For me, when I think of unexplored or interesting avenues of game design, it’s not in anything that has anything to do with trying to make you feel like you’re someone looking around in a room or doing something, right? For me, it’s all about abstraction. Abstract system interactions. I think that’s what’s sort of off the beaten path, because it’s kind of hard to pitch that. Like, “Oh, you’re going to look at sort of a different variation of spreadsheets and numbers and try to extract some experience from it, and look at icons and move around and do stuff.” But, I think that’s such an underrated mode of interaction because people underestimate the power of human imagination.
So, if you think about abstraction, you think about novels, you read a book, right? Some people are like, “Oh, I don’t want to play a video game where you just have to look at little symbols all the time, and like read stuff all the time,” — it’s like, have you ever read a book? …Sometimes the answer’s no. I mean not everybody reads books.
Tynan: [laughs] They’re not for everybody. But the power of the media is undeniable, right? Because it’s just squiggles on a page, but if you read a good Stephen King book, or Alastair Reynolds or whatever, the stuff that’s in your brain is going to be just as powerful, or more so, than anything you’re going to see in a movie.
So, you take the same principle and apply it to video games; maybe it’s not just about trying to make you feel more and more and more like you are someone else in this specific place in this continuous time situation doing a thing continuously. Because there’s so many interesting systems and stories that just can’t be expressed that way.
Tynan: And you look at a lot of successful indie games. You know there’s — ones you wouldn’t even think of, like Football Manager is obviously really compelling to people. Factorio, which is really a fantastic indie game about building this factory out of these little parts that move, like conveyor belts and little arms that move things and other things that mine things and things that combine other things. And it sounds stupid because its certainly not immersive, but it’s incredibly compelling.
Then there’s RimWorld, where I’ve targeted just the imaginative story aspect of it, where you essentially put these little chess piece humans in the game, and they’re each just a little 2D graphic and they slide around and bump into each other and they eat little food and they do the work that you tell them to do. And sometimes they freak out, and they each have a little label that says, “Oh, this person is a psychopath, this person is kind, this person is abrasive,” or something like that.
We put these little labels on it, and let them interact and the story that comes out of it is — once the player absorbs it and sort of imagines all of these interactions happening, it just blossoms into this story inside the player’s mind. And that’s completely at odds with the mode of interaction that is what you would call “immersive,” or anything to do with VR.
I think that’s the direction that’s currently unexplored, is in abstract systems. And AAA will almost never do it. I mean, there’s Paradox, who are a publisher that makes these sort of hardcore strategy games, and they’re a pretty big company, and they have pretty darn consistent commercial success with their games, and I think it’s because they’re willing to do that, while everybody else is like, “Okay, you’re Lara Croft. Okay you’re a soldier in the future. Okay, you’re a soldier in WWI. Okay, you’re a soldier in Medieval Times,” right?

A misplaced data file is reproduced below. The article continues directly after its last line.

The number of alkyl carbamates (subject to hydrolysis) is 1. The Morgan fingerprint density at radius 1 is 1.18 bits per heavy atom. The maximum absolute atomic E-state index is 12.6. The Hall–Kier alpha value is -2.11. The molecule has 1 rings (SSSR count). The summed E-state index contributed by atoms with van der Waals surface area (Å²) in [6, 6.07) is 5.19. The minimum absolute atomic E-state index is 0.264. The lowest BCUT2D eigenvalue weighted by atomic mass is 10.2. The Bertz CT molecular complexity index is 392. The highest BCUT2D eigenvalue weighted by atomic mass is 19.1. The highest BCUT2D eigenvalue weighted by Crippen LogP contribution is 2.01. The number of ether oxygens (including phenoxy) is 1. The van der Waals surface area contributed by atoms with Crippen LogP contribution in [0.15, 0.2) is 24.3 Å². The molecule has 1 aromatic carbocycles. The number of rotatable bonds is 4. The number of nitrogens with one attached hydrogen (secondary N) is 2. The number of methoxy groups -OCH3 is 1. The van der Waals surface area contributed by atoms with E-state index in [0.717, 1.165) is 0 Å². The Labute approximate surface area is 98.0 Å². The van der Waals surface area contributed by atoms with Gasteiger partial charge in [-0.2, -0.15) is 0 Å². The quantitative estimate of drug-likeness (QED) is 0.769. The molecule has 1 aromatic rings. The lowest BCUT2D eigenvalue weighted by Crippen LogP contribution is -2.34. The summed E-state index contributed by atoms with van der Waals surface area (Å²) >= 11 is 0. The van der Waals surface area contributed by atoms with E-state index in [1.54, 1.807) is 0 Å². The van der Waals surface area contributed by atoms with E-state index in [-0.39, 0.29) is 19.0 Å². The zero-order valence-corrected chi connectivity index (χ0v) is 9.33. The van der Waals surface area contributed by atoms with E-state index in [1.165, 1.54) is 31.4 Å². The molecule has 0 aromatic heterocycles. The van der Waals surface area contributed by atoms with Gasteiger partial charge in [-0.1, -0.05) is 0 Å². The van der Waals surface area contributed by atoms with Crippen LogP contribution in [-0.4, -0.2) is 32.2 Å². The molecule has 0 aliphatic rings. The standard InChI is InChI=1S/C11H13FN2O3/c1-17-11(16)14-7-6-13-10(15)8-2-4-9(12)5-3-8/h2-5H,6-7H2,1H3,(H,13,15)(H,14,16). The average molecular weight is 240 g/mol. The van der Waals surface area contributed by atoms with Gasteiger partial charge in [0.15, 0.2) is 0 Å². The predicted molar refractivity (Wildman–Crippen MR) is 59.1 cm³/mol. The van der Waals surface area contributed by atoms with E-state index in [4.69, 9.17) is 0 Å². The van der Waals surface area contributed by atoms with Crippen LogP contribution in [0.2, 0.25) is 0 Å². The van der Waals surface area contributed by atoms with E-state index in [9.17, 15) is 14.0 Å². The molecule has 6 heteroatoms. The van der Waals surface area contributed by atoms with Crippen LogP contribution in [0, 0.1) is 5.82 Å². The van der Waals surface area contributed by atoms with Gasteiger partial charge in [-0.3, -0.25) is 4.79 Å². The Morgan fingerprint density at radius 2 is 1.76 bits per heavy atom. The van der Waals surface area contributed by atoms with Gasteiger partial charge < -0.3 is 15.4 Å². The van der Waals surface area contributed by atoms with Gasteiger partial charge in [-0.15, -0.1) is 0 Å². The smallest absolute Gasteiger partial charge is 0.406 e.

We’re always putting people in someone else’s shoes and trying to make you feel like you’re someone else, but that’s, to me, that’s just one narrow pathway. So, that’s my opinion of VR; it’s going to do that thing we’re doing well even better, but it’s not going to have anything to do with any of this other stuff that I find fascinating and that I think is really unexplored.
Nate: I thought with something like the meteoric success of The Sims, we’d see a lot more in the vein of complex character interaction and simulation.
Tynan: Yeah, The Sims is like a surreal game for me. For some reason there are these certain classic games that just don’t get cloned. Like, you know how a game comes out, and it’s really successful and then other developers just start making copies or ripoffs or whatever, right? Flappy Bird —
Nate: [coughs] Call of Duty. [coughs]
Tynan: Yeah, like whatever right? This happens for so many genres.
Like real time strategy games where a couple of them came out in the nineties, and they were successful, and now it’s a genre. So it’s fine; they’re not ripoffs, they’re not just clones of each other. It started a genre. But for some games, it just doesn’t happen. Like The Sims. Nobody made — what other games are in the genre of The Sims? There’s nothing. There’s like literally nothing there.
Nate: Perhaps RimWorld, to some extent?
Tynan: There’s some indie games. RimWorld is definitely in that vein.
Nate: It’s more closely related to it than others? I don’t know.
Tynan: Yeah, but RimWorld‘s still like a much more challenging strategy game struggle and survival, and it’s really quite different.
Tynan: So, there’s something about this certain type of game that makes people just not want to follow it. Like, I would have imagined that a couple companies would have tried to copy The Sims, but no one does. To me that’s just something that’s funny about the game design sphere, and The Sims points to a whole area that still needs to be explored. Everyone’s all, “Well, how can we change the first-person shooter to make it cooler?” How much effort are we putting in to saying, “How can we rethink The Sims to do it more differently and cool?” You know? I think that should be done.
Part 3 of my interview with Tynan Sylvester will cover RimWorld itself; its past, present, and nebulous future. And don’t forget to check out my own thoughts on his grim space-western colony simulator in my Early Access review.
Follow Nate Church @Get2Church on Twitter for the latest news in gaming and technology, and snarky opinions on both.